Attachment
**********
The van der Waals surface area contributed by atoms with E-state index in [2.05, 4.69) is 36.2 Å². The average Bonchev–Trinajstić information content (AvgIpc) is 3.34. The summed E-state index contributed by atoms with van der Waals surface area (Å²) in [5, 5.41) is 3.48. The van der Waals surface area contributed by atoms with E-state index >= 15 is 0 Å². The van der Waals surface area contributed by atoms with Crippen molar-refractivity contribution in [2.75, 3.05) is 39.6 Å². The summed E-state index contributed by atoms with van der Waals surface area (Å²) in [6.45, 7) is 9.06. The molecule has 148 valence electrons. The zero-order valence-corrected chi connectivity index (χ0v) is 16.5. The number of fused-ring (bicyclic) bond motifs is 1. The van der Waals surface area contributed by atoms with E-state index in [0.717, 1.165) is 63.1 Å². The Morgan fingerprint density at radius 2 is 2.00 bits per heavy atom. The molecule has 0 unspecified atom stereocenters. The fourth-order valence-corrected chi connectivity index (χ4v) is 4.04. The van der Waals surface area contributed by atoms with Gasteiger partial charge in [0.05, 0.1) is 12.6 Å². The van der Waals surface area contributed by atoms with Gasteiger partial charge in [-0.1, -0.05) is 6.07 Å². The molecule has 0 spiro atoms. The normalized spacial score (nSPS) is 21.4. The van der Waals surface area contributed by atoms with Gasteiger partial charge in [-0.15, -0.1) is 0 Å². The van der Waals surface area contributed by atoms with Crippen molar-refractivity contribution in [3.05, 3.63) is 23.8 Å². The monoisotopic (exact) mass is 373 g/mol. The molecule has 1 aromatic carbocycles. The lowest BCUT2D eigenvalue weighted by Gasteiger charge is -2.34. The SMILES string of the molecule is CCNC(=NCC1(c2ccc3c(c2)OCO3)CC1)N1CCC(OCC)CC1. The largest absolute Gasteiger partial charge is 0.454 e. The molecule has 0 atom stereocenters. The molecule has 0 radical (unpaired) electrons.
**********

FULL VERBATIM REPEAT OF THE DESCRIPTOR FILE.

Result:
The van der Waals surface area contributed by atoms with E-state index in [2.05, 4.69) is 36.2 Å². The average Bonchev–Trinajstić information content (AvgIpc) is 3.34. The summed E-state index contributed by atoms with van der Waals surface area (Å²) in [5, 5.41) is 3.48. The van der Waals surface area contributed by atoms with E-state index >= 15 is 0 Å². The van der Waals surface area contributed by atoms with Crippen molar-refractivity contribution in [2.75, 3.05) is 39.6 Å². The summed E-state index contributed by atoms with van der Waals surface area (Å²) in [6.45, 7) is 9.06. The molecule has 148 valence electrons. The zero-order valence-corrected chi connectivity index (χ0v) is 16.5. The number of fused-ring (bicyclic) bond motifs is 1. The van der Waals surface area contributed by atoms with E-state index in [0.717, 1.165) is 63.1 Å². The Morgan fingerprint density at radius 2 is 2.00 bits per heavy atom. The molecule has 0 unspecified atom stereocenters. The fourth-order valence-corrected chi connectivity index (χ4v) is 4.04. The van der Waals surface area contributed by atoms with Gasteiger partial charge in [0.05, 0.1) is 12.6 Å². The van der Waals surface area contributed by atoms with Gasteiger partial charge in [-0.1, -0.05) is 6.07 Å². The molecule has 0 spiro atoms. The normalized spacial score (nSPS) is 21.4. The van der Waals surface area contributed by atoms with Gasteiger partial charge in [-0.15, -0.1) is 0 Å². The van der Waals surface area contributed by atoms with Crippen molar-refractivity contribution in [3.05, 3.63) is 23.8 Å². The monoisotopic (exact) mass is 373 g/mol. The molecule has 1 aromatic carbocycles. The lowest BCUT2D eigenvalue weighted by Gasteiger charge is -2.34. The SMILES string of the molecule is CCNC(=NCC1(c2ccc3c(c2)OCO3)CC1)N1CCC(OCC)CC1. The largest absolute Gasteiger partial charge is 0.454 e. The molecule has 0 atom stereocenters. The molecule has 0 radical (unpaired) electrons.